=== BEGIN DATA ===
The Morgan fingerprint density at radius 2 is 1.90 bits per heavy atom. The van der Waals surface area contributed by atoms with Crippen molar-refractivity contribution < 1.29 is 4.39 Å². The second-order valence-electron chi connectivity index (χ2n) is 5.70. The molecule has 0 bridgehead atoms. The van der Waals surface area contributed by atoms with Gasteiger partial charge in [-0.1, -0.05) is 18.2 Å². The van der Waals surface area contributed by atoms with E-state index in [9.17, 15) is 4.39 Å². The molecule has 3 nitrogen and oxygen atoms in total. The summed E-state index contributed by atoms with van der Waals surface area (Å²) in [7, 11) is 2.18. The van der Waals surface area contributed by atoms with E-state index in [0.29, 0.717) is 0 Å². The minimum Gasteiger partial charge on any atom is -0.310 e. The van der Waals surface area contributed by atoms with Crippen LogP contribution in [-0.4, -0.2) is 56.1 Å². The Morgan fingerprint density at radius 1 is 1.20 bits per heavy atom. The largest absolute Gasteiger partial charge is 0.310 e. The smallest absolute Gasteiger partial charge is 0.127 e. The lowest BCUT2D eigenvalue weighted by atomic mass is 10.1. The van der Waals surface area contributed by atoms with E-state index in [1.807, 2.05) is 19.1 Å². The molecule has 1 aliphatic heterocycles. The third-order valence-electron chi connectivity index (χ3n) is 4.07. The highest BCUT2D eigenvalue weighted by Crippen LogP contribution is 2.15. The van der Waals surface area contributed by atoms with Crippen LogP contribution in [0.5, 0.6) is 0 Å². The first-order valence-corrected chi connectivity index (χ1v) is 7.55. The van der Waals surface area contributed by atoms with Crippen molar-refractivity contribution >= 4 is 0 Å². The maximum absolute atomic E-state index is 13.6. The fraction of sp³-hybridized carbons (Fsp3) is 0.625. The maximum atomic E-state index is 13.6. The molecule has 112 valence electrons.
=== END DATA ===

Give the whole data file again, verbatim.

The Morgan fingerprint density at radius 2 is 1.90 bits per heavy atom. The van der Waals surface area contributed by atoms with Crippen molar-refractivity contribution < 1.29 is 4.39 Å². The second-order valence-electron chi connectivity index (χ2n) is 5.70. The molecule has 0 bridgehead atoms. The van der Waals surface area contributed by atoms with Gasteiger partial charge in [-0.1, -0.05) is 18.2 Å². The van der Waals surface area contributed by atoms with E-state index in [9.17, 15) is 4.39 Å². The molecule has 3 nitrogen and oxygen atoms in total. The summed E-state index contributed by atoms with van der Waals surface area (Å²) in [7, 11) is 2.18. The van der Waals surface area contributed by atoms with E-state index in [0.29, 0.717) is 0 Å². The minimum Gasteiger partial charge on any atom is -0.310 e. The van der Waals surface area contributed by atoms with Crippen LogP contribution in [-0.4, -0.2) is 56.1 Å². The Morgan fingerprint density at radius 1 is 1.20 bits per heavy atom. The largest absolute Gasteiger partial charge is 0.310 e. The smallest absolute Gasteiger partial charge is 0.127 e. The lowest BCUT2D eigenvalue weighted by atomic mass is 10.1. The van der Waals surface area contributed by atoms with E-state index in [1.807, 2.05) is 19.1 Å². The molecule has 1 aliphatic heterocycles. The third-order valence-electron chi connectivity index (χ3n) is 4.07. The highest BCUT2D eigenvalue weighted by Crippen LogP contribution is 2.15. The van der Waals surface area contributed by atoms with Crippen LogP contribution in [0.5, 0.6) is 0 Å². The first-order valence-corrected chi connectivity index (χ1v) is 7.55. The van der Waals surface area contributed by atoms with Crippen molar-refractivity contribution >= 4 is 0 Å². The maximum absolute atomic E-state index is 13.6. The fraction of sp³-hybridized carbons (Fsp3) is 0.625. The maximum atomic E-state index is 13.6. The molecule has 112 valence electrons.